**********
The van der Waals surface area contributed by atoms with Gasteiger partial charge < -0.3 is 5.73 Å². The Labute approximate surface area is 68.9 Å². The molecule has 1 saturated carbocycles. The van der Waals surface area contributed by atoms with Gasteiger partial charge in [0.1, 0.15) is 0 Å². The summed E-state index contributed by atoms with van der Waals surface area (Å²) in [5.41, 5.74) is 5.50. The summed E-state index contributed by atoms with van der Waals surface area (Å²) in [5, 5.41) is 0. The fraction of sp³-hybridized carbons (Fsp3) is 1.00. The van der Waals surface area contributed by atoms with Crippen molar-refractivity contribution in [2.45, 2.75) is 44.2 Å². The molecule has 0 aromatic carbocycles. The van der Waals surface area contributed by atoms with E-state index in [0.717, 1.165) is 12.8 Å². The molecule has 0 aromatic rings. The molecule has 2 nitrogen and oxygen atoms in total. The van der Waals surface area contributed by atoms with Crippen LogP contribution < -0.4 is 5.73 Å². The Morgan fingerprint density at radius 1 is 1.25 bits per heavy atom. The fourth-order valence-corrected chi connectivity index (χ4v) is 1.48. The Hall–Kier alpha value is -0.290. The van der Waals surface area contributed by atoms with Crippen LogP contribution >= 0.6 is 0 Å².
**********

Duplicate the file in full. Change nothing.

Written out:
The van der Waals surface area contributed by atoms with Gasteiger partial charge < -0.3 is 5.73 Å². The Labute approximate surface area is 68.9 Å². The molecule has 1 saturated carbocycles. The van der Waals surface area contributed by atoms with Gasteiger partial charge in [0.1, 0.15) is 0 Å². The summed E-state index contributed by atoms with van der Waals surface area (Å²) in [5.41, 5.74) is 5.50. The summed E-state index contributed by atoms with van der Waals surface area (Å²) in [5, 5.41) is 0. The fraction of sp³-hybridized carbons (Fsp3) is 1.00. The van der Waals surface area contributed by atoms with Crippen molar-refractivity contribution in [2.45, 2.75) is 44.2 Å². The molecule has 0 aromatic carbocycles. The van der Waals surface area contributed by atoms with E-state index in [0.717, 1.165) is 12.8 Å². The molecule has 0 aromatic rings. The molecule has 2 nitrogen and oxygen atoms in total. The van der Waals surface area contributed by atoms with Crippen LogP contribution < -0.4 is 5.73 Å². The Morgan fingerprint density at radius 1 is 1.25 bits per heavy atom. The fourth-order valence-corrected chi connectivity index (χ4v) is 1.48. The Hall–Kier alpha value is -0.290. The van der Waals surface area contributed by atoms with Crippen LogP contribution >= 0.6 is 0 Å².